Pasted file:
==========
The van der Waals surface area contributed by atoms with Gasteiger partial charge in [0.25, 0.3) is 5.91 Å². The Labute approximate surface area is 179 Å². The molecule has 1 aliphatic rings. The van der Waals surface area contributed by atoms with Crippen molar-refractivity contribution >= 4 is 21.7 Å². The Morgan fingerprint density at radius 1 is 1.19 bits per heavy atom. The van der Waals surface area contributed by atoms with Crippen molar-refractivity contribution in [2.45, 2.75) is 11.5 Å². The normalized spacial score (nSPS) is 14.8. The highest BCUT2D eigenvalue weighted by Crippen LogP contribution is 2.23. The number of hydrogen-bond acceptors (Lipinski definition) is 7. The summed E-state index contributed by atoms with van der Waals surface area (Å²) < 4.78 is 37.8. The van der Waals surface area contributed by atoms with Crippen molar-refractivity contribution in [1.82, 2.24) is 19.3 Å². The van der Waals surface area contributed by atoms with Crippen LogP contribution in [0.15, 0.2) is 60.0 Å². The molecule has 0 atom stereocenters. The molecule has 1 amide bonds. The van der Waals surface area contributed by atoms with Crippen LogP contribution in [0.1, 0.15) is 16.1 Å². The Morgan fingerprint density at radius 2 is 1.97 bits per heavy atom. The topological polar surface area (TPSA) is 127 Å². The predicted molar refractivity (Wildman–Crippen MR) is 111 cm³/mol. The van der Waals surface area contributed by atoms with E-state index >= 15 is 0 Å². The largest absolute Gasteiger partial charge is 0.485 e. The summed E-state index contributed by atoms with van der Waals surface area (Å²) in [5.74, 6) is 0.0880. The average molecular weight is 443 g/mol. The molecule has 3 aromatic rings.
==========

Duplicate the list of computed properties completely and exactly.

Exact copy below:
The van der Waals surface area contributed by atoms with Gasteiger partial charge in [0.25, 0.3) is 5.91 Å². The Labute approximate surface area is 179 Å². The molecule has 1 aliphatic rings. The van der Waals surface area contributed by atoms with Crippen molar-refractivity contribution >= 4 is 21.7 Å². The Morgan fingerprint density at radius 1 is 1.19 bits per heavy atom. The van der Waals surface area contributed by atoms with Crippen molar-refractivity contribution in [2.45, 2.75) is 11.5 Å². The normalized spacial score (nSPS) is 14.8. The highest BCUT2D eigenvalue weighted by Crippen LogP contribution is 2.23. The number of hydrogen-bond acceptors (Lipinski definition) is 7. The summed E-state index contributed by atoms with van der Waals surface area (Å²) < 4.78 is 37.8. The van der Waals surface area contributed by atoms with Crippen molar-refractivity contribution in [1.82, 2.24) is 19.3 Å². The van der Waals surface area contributed by atoms with Crippen LogP contribution in [0.15, 0.2) is 60.0 Å². The molecule has 0 atom stereocenters. The molecule has 1 amide bonds. The van der Waals surface area contributed by atoms with Crippen LogP contribution in [0.1, 0.15) is 16.1 Å². The Morgan fingerprint density at radius 2 is 1.97 bits per heavy atom. The topological polar surface area (TPSA) is 127 Å². The predicted molar refractivity (Wildman–Crippen MR) is 111 cm³/mol. The van der Waals surface area contributed by atoms with E-state index >= 15 is 0 Å². The largest absolute Gasteiger partial charge is 0.485 e. The summed E-state index contributed by atoms with van der Waals surface area (Å²) in [5.74, 6) is 0.0880. The average molecular weight is 443 g/mol. The molecule has 3 aromatic rings.